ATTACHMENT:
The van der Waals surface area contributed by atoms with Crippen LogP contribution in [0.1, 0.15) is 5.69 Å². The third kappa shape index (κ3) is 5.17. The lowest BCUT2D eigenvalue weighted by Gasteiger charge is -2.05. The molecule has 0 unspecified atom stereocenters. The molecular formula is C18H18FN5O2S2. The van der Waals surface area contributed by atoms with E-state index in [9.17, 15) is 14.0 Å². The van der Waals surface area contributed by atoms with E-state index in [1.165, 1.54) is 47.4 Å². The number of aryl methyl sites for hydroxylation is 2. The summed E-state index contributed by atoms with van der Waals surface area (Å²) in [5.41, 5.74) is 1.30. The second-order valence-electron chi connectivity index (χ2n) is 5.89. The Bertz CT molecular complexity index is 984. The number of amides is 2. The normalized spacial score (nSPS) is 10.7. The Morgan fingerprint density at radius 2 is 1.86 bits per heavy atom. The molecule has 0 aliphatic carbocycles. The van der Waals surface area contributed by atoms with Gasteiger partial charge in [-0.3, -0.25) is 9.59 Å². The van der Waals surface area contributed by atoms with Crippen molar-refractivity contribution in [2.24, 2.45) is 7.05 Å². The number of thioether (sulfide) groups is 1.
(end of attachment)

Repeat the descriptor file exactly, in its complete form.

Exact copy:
The van der Waals surface area contributed by atoms with Crippen LogP contribution in [0.1, 0.15) is 5.69 Å². The third kappa shape index (κ3) is 5.17. The lowest BCUT2D eigenvalue weighted by Gasteiger charge is -2.05. The molecule has 0 unspecified atom stereocenters. The molecular formula is C18H18FN5O2S2. The van der Waals surface area contributed by atoms with E-state index in [9.17, 15) is 14.0 Å². The van der Waals surface area contributed by atoms with E-state index in [1.165, 1.54) is 47.4 Å². The number of aryl methyl sites for hydroxylation is 2. The summed E-state index contributed by atoms with van der Waals surface area (Å²) in [5.41, 5.74) is 1.30. The second-order valence-electron chi connectivity index (χ2n) is 5.89. The Bertz CT molecular complexity index is 984. The number of amides is 2. The normalized spacial score (nSPS) is 10.7. The Morgan fingerprint density at radius 2 is 1.86 bits per heavy atom. The molecule has 0 aliphatic carbocycles. The van der Waals surface area contributed by atoms with Gasteiger partial charge in [-0.3, -0.25) is 9.59 Å². The van der Waals surface area contributed by atoms with Crippen molar-refractivity contribution in [2.24, 2.45) is 7.05 Å². The number of thioether (sulfide) groups is 1.